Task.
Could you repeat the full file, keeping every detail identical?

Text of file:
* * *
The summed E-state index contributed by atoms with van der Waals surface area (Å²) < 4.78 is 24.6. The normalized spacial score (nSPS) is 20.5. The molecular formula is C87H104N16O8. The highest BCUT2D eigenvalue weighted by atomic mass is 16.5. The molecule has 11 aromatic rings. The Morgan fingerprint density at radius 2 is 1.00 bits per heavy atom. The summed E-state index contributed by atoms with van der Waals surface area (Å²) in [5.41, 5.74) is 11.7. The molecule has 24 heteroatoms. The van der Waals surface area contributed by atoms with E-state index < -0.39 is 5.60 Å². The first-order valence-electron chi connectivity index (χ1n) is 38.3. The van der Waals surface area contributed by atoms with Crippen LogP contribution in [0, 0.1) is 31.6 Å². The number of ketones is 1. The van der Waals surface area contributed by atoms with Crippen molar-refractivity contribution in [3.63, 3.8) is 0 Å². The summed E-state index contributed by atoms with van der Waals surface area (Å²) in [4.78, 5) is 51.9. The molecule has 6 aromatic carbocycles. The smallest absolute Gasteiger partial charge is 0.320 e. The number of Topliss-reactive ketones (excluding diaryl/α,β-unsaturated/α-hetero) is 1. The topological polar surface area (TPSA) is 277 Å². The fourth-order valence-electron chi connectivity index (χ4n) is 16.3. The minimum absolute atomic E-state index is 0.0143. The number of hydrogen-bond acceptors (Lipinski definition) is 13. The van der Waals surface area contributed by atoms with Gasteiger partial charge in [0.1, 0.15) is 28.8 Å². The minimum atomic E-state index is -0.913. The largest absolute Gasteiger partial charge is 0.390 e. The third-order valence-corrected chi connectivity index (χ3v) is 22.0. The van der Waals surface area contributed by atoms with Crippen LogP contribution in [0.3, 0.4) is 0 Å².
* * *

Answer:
The summed E-state index contributed by atoms with van der Waals surface area (Å²) < 4.78 is 24.6. The normalized spacial score (nSPS) is 20.5. The molecular formula is C87H104N16O8. The highest BCUT2D eigenvalue weighted by atomic mass is 16.5. The molecule has 11 aromatic rings. The Morgan fingerprint density at radius 2 is 1.00 bits per heavy atom. The summed E-state index contributed by atoms with van der Waals surface area (Å²) in [5.41, 5.74) is 11.7. The molecule has 24 heteroatoms. The van der Waals surface area contributed by atoms with E-state index < -0.39 is 5.60 Å². The first-order valence-electron chi connectivity index (χ1n) is 38.3. The van der Waals surface area contributed by atoms with Crippen LogP contribution in [0, 0.1) is 31.6 Å². The number of ketones is 1. The van der Waals surface area contributed by atoms with Crippen molar-refractivity contribution in [3.63, 3.8) is 0 Å². The summed E-state index contributed by atoms with van der Waals surface area (Å²) in [4.78, 5) is 51.9. The molecule has 6 aromatic carbocycles. The smallest absolute Gasteiger partial charge is 0.320 e. The number of Topliss-reactive ketones (excluding diaryl/α,β-unsaturated/α-hetero) is 1. The topological polar surface area (TPSA) is 277 Å². The fourth-order valence-electron chi connectivity index (χ4n) is 16.3. The minimum absolute atomic E-state index is 0.0143. The number of hydrogen-bond acceptors (Lipinski definition) is 13. The van der Waals surface area contributed by atoms with Gasteiger partial charge in [0.1, 0.15) is 28.8 Å². The minimum atomic E-state index is -0.913. The largest absolute Gasteiger partial charge is 0.390 e. The third-order valence-corrected chi connectivity index (χ3v) is 22.0. The van der Waals surface area contributed by atoms with Crippen LogP contribution in [0.3, 0.4) is 0 Å².